Mike Bayley has put together a splendidly eclectic collection of 100 British football grounds with a rich commentary and high-quality photographs. The book covers a breathtaking range of ground types from the humble homes of the non-league minnows to the mega-stadiums of the Premier League.
The list was compiled from a fan vote which was gathered from a blog of the project and publicised by the Football Association, the Football Supporters Federation, Groundtastic magazine, podcasts and programme editors as well as a TalkSPORT radio programme.
The list may draw criticism from fans of clubs whose grounds were not included but this is not a vanity project and the grounds have essentially been included because of their uniqueness.
For example, Chelsea’s Stamford Bridge hasn’t made the top 100 but Chorley’s Victory Park is included because it provides us with a glimpse of England’s football past.
These are grounds in remote settings with listed or distinctive structures, grounds with stunning backdrops or brilliant food. These are the remarkable stories of the best-loved grounds with colour photographs by acclaimed sports photographers.
Rather than just being a Stadium guide Bayly provides a potted history of each ground with personal observations and interviews. It may not be historically exhaustive but the author has uncovered some new information on the lesser-known grounds.
He also challenges some of the conventional wisdom, based on investigation by long-standing supporters and historians.
Bayly makes some excellent observations in his commentary. A recurring theme is that the popularity of grounds is often rooted in the past. Nostalgia is addictive and generational. Modernisation of our game means that older grounds will occupy a tender place in our hearts.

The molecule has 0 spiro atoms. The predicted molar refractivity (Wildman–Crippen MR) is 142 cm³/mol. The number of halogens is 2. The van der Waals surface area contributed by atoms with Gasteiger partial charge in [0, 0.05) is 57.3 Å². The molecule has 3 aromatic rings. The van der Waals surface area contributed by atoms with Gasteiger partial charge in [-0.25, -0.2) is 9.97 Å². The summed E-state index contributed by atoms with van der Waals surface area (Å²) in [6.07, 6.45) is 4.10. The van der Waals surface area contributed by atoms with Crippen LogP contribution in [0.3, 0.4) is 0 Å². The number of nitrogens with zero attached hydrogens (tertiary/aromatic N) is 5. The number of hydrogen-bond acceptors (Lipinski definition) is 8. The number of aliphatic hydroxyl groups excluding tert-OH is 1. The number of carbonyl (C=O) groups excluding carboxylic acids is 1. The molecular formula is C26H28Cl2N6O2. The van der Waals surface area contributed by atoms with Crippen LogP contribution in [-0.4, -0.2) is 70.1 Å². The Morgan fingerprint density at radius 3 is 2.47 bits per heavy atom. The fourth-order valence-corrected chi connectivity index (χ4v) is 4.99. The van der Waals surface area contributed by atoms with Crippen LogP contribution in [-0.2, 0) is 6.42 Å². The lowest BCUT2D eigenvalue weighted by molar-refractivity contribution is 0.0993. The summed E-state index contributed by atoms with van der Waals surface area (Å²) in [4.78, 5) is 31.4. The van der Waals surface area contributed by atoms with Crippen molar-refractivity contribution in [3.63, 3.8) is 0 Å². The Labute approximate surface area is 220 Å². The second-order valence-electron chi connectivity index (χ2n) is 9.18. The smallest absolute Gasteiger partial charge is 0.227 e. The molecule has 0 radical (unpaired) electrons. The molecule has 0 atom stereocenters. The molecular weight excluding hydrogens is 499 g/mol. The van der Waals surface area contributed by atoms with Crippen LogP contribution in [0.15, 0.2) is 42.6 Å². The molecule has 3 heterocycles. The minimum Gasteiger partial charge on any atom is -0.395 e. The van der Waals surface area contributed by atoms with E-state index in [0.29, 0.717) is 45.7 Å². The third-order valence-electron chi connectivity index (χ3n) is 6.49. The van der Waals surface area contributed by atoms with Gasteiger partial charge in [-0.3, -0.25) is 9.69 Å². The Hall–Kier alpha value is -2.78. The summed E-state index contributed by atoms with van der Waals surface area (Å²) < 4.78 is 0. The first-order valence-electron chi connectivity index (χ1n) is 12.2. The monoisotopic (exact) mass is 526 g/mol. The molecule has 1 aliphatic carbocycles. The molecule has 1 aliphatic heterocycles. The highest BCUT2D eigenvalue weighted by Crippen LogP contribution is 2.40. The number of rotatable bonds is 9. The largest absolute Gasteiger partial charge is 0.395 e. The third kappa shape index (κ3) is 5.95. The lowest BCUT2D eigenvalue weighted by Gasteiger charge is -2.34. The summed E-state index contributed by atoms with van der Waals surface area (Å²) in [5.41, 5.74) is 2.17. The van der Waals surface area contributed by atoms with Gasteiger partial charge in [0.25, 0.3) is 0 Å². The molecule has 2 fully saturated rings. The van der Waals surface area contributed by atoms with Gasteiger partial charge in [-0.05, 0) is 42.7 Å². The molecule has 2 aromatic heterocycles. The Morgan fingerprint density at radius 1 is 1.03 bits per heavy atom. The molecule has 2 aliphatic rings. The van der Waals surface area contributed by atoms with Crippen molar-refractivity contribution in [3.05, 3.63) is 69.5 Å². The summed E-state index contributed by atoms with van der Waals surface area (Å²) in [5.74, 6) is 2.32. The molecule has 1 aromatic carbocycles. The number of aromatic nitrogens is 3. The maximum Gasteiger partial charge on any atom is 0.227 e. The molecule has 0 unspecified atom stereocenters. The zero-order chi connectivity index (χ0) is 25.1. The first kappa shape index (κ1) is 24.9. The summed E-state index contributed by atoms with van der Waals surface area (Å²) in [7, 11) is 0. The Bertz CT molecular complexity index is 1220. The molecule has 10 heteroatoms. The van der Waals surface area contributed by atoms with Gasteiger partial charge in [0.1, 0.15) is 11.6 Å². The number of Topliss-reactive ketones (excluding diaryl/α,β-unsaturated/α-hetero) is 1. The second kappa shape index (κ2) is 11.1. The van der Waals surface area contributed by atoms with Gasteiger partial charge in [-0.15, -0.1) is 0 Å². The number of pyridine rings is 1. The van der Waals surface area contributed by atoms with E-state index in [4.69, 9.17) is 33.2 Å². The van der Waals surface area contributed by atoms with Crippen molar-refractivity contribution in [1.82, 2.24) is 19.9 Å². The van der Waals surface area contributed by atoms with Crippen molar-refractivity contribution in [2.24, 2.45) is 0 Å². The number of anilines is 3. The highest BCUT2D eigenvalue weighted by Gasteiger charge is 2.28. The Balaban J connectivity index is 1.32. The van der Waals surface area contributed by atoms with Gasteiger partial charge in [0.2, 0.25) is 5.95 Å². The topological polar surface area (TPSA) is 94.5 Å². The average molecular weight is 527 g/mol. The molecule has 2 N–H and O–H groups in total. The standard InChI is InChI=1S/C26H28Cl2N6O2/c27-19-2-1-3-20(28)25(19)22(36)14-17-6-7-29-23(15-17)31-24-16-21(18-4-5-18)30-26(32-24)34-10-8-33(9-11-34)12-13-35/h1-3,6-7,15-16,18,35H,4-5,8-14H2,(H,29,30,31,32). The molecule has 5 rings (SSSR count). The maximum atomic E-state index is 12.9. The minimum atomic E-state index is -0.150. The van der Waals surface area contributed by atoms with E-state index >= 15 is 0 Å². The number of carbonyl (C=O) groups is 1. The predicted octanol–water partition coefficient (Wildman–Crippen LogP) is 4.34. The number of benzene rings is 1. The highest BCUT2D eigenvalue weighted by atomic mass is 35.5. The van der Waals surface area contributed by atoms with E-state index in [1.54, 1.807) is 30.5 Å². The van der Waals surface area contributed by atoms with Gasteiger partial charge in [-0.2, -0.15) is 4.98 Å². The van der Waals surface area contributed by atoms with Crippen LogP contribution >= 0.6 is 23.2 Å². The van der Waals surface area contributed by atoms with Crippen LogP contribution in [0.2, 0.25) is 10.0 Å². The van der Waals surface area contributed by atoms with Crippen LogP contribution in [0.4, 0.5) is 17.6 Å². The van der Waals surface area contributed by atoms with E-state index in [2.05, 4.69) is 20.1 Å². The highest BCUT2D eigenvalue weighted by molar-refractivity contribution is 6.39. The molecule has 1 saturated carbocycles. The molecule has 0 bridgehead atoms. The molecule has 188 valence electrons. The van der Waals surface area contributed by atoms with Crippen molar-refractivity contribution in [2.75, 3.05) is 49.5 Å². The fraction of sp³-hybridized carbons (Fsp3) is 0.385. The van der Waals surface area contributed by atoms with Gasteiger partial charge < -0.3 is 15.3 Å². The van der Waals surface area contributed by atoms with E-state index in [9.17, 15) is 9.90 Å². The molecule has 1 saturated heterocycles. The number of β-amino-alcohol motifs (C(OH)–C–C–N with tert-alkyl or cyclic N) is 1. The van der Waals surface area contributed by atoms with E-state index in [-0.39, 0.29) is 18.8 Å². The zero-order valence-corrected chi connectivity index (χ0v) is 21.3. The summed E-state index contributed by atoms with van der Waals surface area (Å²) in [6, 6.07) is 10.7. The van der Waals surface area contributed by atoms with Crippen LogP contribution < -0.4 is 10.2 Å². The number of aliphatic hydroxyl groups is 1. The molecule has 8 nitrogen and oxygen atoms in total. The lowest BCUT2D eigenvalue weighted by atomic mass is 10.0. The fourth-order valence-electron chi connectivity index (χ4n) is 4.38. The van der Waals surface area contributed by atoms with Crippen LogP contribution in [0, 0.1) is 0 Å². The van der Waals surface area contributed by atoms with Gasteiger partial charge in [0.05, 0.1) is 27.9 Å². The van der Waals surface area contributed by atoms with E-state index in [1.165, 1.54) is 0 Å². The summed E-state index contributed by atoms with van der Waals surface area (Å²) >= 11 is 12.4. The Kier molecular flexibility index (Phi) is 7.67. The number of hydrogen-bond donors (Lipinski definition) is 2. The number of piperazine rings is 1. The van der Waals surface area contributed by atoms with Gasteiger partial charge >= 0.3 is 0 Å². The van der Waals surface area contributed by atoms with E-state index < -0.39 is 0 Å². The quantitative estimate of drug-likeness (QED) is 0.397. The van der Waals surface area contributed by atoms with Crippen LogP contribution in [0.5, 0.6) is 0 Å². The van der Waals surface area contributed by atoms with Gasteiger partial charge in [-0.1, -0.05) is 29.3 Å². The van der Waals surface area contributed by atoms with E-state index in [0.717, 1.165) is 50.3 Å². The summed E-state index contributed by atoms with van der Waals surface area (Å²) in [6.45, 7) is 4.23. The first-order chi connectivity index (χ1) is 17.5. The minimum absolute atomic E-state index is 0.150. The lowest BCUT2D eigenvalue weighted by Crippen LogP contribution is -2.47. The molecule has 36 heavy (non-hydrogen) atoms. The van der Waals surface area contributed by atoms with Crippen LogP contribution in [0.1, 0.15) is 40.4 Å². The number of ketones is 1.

Fulham’s Craven Cottage is one of the best-known grounds which manages to encapsulate most of the characteristics of a special ground. History, architecture, location, atmosphere and individuality make Craven Cottage a football ground dear to the heart of Britain’s public.
This exceptional book emphasizes the sheer scale and diversity of football in the British Isles from the extremes of the Ewe Camp on the remote Isle of Arran to the Tottenham Hotspur Stadium in London. However, whatever the size and location of a ground, the connection between the fans and the ground is always an emotional one.
This captivating publication has clearly been a labour of love and it will be enthusiastically received by football fanatics everywhere. It is a delightfully evocative collection of football venues with some very well-known and others a complete revelation. It will surely provide a catalyst for many football fans to start a bucket list of grounds they will definitely want to visit in the near future.
British Football’s Greatest Grounds – One Hundred Must-See Football Venues by Mike Bayly. Published by Pitch Publishing. Price £30.
This review first appeared in the February/March edition of Late Tackle magazine.
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